When Hurricane Katrina slammed into Louisiana, Mississippi and Alabama on Aug. 29, 2005, millions of trees were downed or topped off, like match sticks in a hail storm.
The USDA Forest Service estimated that 19 billion boardfeet of timber was damaged on more than 5 million acres in the three states. Eighty percent of the damage occurred in 10 of Mississippi's southernmost counties, leaving forest landowners to salvage trees for chipping.
Timber grower and mill owner Cortez Byrd from Brookhaven, in south-central Mississippi, found himself helping other growers pick up the pieces -- literally.
"Even though a lot of the timber that was salvaged came from land farther south, the chip mills in that area couldn't keep up with the volume," says Byrd. "A lot of the salvaged timber came to our mill, and that really helped our business. It took about nine months to process all of that."
Fortunately for Byrd, changes he had made in technology prior to Katrina allowed him to meet the demand.
Eight years ago, his business encompassed 8,500 acres of Mississippi forestland, two saw mills and two chip mills in Brookhaven, and a chip mill in Magnolia, Miss. His 120 employees were generating $20 million in revenue each year for the local economy.
Since then, Byrd has turned to Land Bank South to expand his business time and again -- diversification that is helping him weather a housing market slowdown, a Japanese recession and exorbitant fuel costs.
Last year he purchased Franklin Timber Company in Bude, Miss. -- a facility that cuts mostly smaller-dimension lumber such as 2x4s and 2x8s used in construction, and is large enough to keep five drying kilns busy.
"Right now the dimension lumber market is down because of the slow housing market and an oversupply of available product," says Byrd, who is looking to 2009 for a rebound. In the meantime, he and other mills have had to cut employees' hours and lay off some staff. He currently employs 200.
Chip Mills Pay the Bills
"If it weren't for the chip mill and the large-timber mill, our overall business would really be hurting," Byrd says. Last year, his chip mills produced 670,000 tons of chips -- up from 500,000 tons in 2000.
He also has expanded his timber holdings by about 10,000 acres, which has enabled him to offer customized services.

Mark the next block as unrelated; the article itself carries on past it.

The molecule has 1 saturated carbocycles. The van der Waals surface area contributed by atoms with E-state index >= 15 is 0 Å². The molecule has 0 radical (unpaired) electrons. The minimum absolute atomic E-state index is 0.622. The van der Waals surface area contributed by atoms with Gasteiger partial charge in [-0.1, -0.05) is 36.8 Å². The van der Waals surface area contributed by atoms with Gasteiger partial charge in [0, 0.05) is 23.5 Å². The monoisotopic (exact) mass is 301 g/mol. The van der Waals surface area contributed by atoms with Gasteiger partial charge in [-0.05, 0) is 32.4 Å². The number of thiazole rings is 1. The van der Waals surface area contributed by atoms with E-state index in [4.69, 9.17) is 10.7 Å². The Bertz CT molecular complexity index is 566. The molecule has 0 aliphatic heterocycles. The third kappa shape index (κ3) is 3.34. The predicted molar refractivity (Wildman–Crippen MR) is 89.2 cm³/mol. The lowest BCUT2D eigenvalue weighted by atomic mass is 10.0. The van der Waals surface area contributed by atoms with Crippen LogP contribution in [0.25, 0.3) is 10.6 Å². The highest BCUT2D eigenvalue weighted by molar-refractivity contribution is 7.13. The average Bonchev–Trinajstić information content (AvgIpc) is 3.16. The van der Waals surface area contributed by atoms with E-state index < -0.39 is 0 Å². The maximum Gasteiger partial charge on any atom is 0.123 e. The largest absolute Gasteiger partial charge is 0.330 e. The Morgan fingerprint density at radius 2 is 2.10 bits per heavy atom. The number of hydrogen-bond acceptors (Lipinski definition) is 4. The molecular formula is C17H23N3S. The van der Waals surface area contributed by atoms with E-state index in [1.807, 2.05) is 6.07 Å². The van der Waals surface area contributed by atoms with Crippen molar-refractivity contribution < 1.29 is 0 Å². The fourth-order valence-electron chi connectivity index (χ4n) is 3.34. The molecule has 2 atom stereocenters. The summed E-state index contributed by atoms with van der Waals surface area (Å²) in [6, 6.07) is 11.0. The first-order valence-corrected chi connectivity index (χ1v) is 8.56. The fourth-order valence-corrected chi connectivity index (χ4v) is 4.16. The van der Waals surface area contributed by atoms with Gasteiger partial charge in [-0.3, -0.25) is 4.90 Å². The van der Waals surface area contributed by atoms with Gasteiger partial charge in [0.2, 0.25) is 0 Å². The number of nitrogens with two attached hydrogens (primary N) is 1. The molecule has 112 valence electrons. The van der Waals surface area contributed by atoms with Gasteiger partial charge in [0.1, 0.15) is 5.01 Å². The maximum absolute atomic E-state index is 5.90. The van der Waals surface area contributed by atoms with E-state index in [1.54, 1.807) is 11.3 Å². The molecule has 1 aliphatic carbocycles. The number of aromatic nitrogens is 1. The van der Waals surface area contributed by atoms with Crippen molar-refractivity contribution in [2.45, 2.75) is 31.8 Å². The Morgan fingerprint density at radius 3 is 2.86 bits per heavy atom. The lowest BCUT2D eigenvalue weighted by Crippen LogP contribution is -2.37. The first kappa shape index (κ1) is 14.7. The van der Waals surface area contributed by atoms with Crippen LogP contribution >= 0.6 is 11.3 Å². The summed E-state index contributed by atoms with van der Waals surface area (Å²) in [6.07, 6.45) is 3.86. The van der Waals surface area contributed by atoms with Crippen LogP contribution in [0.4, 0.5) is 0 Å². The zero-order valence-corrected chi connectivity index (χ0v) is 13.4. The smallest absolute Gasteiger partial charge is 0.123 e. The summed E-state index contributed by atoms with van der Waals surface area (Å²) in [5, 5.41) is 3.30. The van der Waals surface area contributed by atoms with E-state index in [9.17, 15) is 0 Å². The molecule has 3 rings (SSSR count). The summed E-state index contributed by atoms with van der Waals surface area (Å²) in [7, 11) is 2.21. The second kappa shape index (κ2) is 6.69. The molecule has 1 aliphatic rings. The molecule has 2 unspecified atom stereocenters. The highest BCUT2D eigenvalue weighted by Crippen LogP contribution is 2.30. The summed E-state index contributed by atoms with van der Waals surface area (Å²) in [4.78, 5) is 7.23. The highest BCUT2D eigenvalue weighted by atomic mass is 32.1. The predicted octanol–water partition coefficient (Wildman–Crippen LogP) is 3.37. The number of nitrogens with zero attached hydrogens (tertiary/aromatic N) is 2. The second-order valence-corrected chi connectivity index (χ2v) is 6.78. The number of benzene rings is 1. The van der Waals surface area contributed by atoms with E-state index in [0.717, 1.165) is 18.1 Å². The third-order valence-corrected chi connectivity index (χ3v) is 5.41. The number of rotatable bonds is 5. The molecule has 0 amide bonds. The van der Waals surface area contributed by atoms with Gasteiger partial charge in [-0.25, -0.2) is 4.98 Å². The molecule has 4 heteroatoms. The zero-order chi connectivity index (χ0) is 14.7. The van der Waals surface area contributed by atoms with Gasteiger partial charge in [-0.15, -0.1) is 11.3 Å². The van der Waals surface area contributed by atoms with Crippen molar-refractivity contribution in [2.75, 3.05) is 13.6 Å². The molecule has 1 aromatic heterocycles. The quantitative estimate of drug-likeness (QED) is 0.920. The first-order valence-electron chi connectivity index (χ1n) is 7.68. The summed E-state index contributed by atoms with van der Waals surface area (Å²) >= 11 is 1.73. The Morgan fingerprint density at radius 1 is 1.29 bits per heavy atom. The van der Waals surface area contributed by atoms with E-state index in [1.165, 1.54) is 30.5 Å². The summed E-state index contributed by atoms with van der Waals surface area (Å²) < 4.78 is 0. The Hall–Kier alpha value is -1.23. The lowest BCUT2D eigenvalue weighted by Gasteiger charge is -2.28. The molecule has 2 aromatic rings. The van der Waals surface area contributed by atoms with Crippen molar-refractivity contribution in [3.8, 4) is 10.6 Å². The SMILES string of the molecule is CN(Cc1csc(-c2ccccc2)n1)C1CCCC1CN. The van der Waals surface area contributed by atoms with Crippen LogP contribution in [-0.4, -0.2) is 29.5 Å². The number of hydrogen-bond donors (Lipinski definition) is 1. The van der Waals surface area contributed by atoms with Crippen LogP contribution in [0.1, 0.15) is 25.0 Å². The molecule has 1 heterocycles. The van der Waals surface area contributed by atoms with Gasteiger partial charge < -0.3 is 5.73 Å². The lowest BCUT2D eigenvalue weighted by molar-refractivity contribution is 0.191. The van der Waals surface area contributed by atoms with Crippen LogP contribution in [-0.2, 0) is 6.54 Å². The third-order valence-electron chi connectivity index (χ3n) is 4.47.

"He can take an individual order for a certain size timber, and go out and select individual trees to meet a customer's specifications," says Gary Blair, senior vice president of Land Bank South in Brookhaven.
Oil Industry Fuels Timber Demand
Strong domestic oil production is driving demand for lumber from Byrd's large-timber mill. That facility produces large lumber -- from 6x6s up to 24x24s -- used in construction of bridges, docks, roads and oil fields. "Even though highway construction is down, there's a lot happening in domestic oil fields, and that has been good for our large-lumber business," says Byrd.
New technologies are helping his company reap efficiencies as well. He has added computerized stackers that sort and stack lumber in the saw mill, and lasers to guide more efficient cutting. "The advances in technology are helping us minimize waste and reduce labor expense," says Byrd.
Those are welcome savings to help offset spiking fuel and steel costs. The $30,000 cost per fuel-transport-load to keep his truck fleet on the roads is up threefold since 2000. And steel chain used in the chip mill has jumped from $18 per foot to $40 per foot today.
But Byrd's management skills and industry knowledge will continue to serve him well in these uncertain markets, according to Blair.
"He is a very good manager and has a good understanding of timber markets and the forest industry," Blair says. "We are proud to have him as a stockholder."